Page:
Musings of a Marfan Mom

I Don’t Care

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I went to a little party for other “autism moms” recently. In between the snacking, catching up, and you-won’t-believe-what-the-school-did-now stories, a conversation about the potential causes of autism began.

If you follow the news at all, you’ll see theories as to what causes autism nearly every week. Maybe it has to do with the time of conception. Or the mother’s stress level or use of anti-depressants during pregnancy. Then there’s maternal antibodies (from the flu?), or the theory that autism is actually an autoimmune disease. Confused yet? I know I am!

But here’s the thing:

I don’t care to know what caused my son’s autism.

So many of these theories are things that aren’t preventable. I mean, do researchers think people are going to abstain from sex for three months out of the year to prevent autism? Not using anti-depressants might seem like an easy choice, unless you’re the woman who needs them in order to live. How much of stress can we really control? Even getting the flu vaccine doesn’t always prevent the flu.

While I was pregnant with the Menininho, my husband took a job across the country when I was 10 weeks along. My mother and sister moved several states away at 14 weeks. I alternated between my brother living with me, a best friend living with me, and living alone. I also accelerated my Masters degree so that I could graduate at 34 weeks pregnant, and then moved 3 weeks postpartum so our new family could all live together. You could say that I was a little stressed. Some of those stresses could be forseen before we decided to have a baby, others not.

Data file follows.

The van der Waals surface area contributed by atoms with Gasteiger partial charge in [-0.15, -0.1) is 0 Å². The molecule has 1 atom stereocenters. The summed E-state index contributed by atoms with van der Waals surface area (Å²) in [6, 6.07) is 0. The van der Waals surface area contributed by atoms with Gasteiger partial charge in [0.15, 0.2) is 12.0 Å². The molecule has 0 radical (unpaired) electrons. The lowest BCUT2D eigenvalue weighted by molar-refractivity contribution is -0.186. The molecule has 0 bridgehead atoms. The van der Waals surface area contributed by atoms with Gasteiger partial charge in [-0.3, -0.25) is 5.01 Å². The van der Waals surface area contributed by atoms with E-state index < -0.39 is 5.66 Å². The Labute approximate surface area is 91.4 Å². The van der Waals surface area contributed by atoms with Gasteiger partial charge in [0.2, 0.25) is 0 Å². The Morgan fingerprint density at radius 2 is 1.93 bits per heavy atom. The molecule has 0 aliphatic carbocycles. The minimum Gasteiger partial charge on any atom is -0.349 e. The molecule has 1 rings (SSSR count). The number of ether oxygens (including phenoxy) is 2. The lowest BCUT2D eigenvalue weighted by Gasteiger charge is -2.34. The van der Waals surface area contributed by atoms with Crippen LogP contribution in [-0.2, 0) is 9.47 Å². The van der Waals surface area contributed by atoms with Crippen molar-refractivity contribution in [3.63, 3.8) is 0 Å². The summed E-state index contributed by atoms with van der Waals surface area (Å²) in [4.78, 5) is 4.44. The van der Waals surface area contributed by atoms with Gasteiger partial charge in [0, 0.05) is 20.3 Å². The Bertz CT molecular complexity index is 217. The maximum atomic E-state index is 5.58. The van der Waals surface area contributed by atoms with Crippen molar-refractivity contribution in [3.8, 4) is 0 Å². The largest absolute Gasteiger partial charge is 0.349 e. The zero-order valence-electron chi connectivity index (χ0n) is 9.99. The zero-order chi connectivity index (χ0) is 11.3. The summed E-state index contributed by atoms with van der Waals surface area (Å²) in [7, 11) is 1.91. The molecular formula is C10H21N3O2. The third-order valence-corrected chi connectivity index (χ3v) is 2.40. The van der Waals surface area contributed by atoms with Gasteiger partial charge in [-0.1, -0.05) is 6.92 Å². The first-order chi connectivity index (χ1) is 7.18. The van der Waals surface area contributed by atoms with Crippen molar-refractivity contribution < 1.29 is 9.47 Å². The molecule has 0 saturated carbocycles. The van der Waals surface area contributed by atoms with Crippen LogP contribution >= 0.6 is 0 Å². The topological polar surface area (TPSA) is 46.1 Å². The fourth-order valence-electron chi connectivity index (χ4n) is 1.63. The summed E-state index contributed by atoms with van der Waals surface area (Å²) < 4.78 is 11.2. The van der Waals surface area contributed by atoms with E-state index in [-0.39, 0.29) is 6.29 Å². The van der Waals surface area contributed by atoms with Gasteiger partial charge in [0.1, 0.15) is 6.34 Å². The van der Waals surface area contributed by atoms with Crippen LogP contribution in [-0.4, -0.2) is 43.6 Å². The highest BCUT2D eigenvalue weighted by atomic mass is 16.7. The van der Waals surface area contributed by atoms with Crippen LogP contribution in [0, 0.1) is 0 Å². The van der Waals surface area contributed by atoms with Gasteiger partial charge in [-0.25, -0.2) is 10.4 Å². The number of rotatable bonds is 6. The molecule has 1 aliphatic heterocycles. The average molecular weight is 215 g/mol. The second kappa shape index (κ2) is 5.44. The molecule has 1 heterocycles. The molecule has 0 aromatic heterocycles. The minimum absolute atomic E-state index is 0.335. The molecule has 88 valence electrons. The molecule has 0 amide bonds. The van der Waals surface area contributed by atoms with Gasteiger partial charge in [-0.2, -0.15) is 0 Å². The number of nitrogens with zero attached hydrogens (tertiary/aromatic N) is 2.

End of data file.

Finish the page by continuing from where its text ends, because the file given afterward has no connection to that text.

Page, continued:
But if the Menininho’s doctor could look me in the eye at his next appointment and say “Maya, we know for a surety that your stress during pregnancy caused your son’s autism,” what good would that do me? I can’t change anything. It wouldn’t have even helped with Baby J’s pregnancy because how do you easily quantify stress? The only thing it might do is add to the stress I’m already under trying to address M’s diagnosis.

I battle guilt being a mother on a daily basis, “typical” mom guilt: are my kids eating a balanced diet? Is it a problem that M asks for Sid the Science Kid and Ellen DeGeneres by name? Then I add on the “autism mom” guilt: are our behavior tactics the right ones? Should I have said yes to that second session of speech therapy a week? I don’t need to add the guilt of the idea that I could have somehow prevented the Menininho’s autism on top of that.

No. Instead I’ll focus my energies on finding the right treatments for M. What’s done is done, and dwelling on whether I could have done something differently only takes valuable energy away from taking care of my family. Call me when scientists find a cause we can prevent but until then, you can find me enjoying my boys and trying to beat autism.

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13 Comments

  1. Wonderful post. While I’ll read and cover what research I can as it comes, out, the worry about what caused my three to be on the spectrum is long gone. I can accept the vague answers of something to do with genes, difficult pregnancies, etc. What matters is now.

    I would like to see a large portion of the research dollars turn to effective treatments and training for adolescents and adults.

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    marfmom Reply:

    Me too! Being married to someone on the spectrum, I’m very aware of the lack of services for adults. It’s as though doctors think autism stops at 18! I hope this changes by the time M is older.

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  2. What a great post. I think sometimes people get too wrapped up in the “whys” that they forget to focus on the real issue. What caused autism isn’t going to change the fact that he does have it and it needs to be addressed.

    When I worked at the daycare there were a few kids there that were autistic and it was stressful. The parents were stressed, the staff was stressed…what good would it do to tell a mom “Hey your stress levels while pregnant MADE your kid autistic. If you could have avoided that you’d have a perfectly healthy kid!” Wow. Way to make an already hard situation even harder to deal with.

    I think you are a wonderful mother and I always love reading your insight. Those boys are soooo lucky!

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    marfmom Reply: